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Arunachalam Muruganantham, the man who is known as the ‘Menstrual Man of India’ successfully designed and created simple machines for manufacturing low-cost sanitary napkins
Until a few years ago, Arunachalam Muruganantham was just a man out to impress his newly-wed wife. Today, he has successfully designed and created simple machines for manufacturing sanitary napkins. Made for the benefit of women in rural India, these affordable sanitary napkins are no mean substitute for the more expensive, industrially manufactured variety.
Appalled at his wife and sisters using “nasty rags” during menstruation, Muruganantham took matters in his own hands when he saw that affordability came in the way of basic hygiene and comfort. He enlisted the help of his wife, sisters and female students from the local medical college, to help him figure out the best combination of raw materials needed to make sanitary pads.
Shunned by all for what appeared to be a “perverted” pre-occupation, including the wife whom he had set out to impress, Muruganantham turned again to his most useful and reliable resource- himself. Wearing a football bladder filled with goat blood under his clothes, he went about testing the absorption capacity of his makeshift sanitary napkin, which he himself had put on. It took him four years, and complete social ostracization, to eventually succeed in designing the ingenious machine which would make cheap sanitary napkins in a few easy steps.
Here is what we can learn from Muruganantham the “Menstrual Man”, and his unusual journey through the secrets and stigma around women’s bodies.
The single most daunting obstacle faced by Murugunantham, was the silence around the natural phenomenon of menstruation. The shame and reluctance that his wife and sisters felt in speaking about their bodies, followed by the derision of his entire village for raising a pertinent question about basic sanitation, is an alarming example of how we shy away from any healthy discussion about female sexual health. However, Murugunantham was not easily silenced.
Muruganantham’s wife, though aware of the uses and advantages of sanitary napkins, chose to use dirty rags instead, for the sake of cutting down on household expenditure. However, this shows how women’s sexual and reproductive health is an issue that always takes a backseat, both economically and socially. Shockingly, we are a society where nearly 80% women consider sanitary napkins to be an ‘unnecessary’ expenditure, or even an urban luxury.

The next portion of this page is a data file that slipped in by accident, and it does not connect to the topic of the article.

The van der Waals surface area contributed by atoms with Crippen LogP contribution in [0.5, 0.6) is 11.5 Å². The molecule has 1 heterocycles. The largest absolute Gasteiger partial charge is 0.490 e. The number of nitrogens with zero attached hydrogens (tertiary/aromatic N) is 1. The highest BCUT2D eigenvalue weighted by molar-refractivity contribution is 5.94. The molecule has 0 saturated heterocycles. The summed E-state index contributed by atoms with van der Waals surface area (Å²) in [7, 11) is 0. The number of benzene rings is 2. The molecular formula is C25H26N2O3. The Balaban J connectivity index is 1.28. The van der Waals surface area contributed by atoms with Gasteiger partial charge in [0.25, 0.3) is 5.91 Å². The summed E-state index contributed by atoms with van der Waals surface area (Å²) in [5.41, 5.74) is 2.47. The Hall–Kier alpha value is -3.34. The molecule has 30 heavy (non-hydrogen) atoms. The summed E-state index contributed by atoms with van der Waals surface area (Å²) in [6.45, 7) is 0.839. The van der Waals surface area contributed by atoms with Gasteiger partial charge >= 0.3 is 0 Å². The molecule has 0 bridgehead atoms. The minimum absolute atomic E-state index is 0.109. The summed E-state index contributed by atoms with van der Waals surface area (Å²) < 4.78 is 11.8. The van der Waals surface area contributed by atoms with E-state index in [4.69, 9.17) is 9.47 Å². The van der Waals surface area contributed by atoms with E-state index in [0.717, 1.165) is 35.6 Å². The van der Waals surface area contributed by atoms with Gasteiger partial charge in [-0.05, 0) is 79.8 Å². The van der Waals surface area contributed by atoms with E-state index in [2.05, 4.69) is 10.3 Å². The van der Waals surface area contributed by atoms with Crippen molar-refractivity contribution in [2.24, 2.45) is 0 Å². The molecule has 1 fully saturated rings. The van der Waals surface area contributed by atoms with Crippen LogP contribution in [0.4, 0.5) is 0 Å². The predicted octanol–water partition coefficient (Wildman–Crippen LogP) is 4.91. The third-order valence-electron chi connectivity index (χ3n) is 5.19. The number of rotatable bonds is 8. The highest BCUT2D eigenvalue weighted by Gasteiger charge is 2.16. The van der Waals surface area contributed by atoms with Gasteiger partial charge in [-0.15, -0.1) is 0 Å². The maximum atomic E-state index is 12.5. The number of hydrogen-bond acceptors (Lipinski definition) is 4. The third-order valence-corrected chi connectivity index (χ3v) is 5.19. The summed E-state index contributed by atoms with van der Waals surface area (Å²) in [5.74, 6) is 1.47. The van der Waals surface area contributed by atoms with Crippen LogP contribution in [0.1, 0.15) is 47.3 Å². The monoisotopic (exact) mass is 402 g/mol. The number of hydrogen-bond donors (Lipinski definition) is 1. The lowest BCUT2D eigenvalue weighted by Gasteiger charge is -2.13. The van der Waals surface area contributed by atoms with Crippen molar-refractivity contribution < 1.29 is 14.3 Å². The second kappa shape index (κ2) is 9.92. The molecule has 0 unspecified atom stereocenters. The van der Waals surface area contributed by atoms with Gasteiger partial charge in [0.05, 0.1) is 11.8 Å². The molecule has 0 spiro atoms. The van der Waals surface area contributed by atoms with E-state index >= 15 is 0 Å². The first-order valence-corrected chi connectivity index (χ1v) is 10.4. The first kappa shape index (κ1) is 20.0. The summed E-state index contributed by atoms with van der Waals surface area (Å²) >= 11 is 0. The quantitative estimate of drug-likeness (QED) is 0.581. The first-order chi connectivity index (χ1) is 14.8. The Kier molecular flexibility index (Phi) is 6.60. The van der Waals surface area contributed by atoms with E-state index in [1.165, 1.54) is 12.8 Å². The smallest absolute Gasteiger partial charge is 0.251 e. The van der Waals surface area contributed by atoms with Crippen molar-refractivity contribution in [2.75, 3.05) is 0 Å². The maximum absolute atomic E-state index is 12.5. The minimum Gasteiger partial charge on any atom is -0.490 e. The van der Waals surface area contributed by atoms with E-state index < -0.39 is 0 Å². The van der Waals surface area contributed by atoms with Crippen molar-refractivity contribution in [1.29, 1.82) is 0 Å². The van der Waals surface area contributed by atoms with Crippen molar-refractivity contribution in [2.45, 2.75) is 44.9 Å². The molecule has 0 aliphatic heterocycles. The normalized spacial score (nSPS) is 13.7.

A school dropout, and hailing from the backward hinterlands of south India, Murugunantham addressed a major lacuna in women’ s health, solely driven by curiosity, and a bewildered drive to solve a very basic sanitation problem in rural India. He educated himself industriously about the problem at hand, asked the right questions, and found solutions all by himself.
Yes. Feminism is NOT synonymous with misandry. Many men are, and can truly be feminists. True, the body experiences so essential to a more feminist understanding are something that men cannot fully relate to. But deep empathy, active awareness and a real belief in empowering women in a holistic manner, by equipping her economically, politically and socially, makes a man a feminist. And surely, Murugunantham is a heartening example.
Cover image via Facebook
Dabbling with many loves- literature and social development, quiet reading and loud activism, black coffee
i love the article.. when i first watched this man speaking at TED, i was fascinated. You have covered his journey in the most beautiful manner. I love the last point where you say that men can be feminist too.
The writer of this piece has succinctly brought into focus the many takeaways from The Menstrual Man’s endeavors. The last point, especially, is a very true observation- men, too can choose to be feminists, but it takes a lot of empathy. And, women do need to start talking about their bodies, despite the overall atmosphere not being conducive to the same.
Overall, a lovely article with a corny title!
Hats off to this guy who chose to face the societal stigma all along his journey…
The part of the article which caught my attention the most was the family itself was apprehensive to talk about it.
I guess change lways starts within first.
Thanks for the well articulated article Swarnima.
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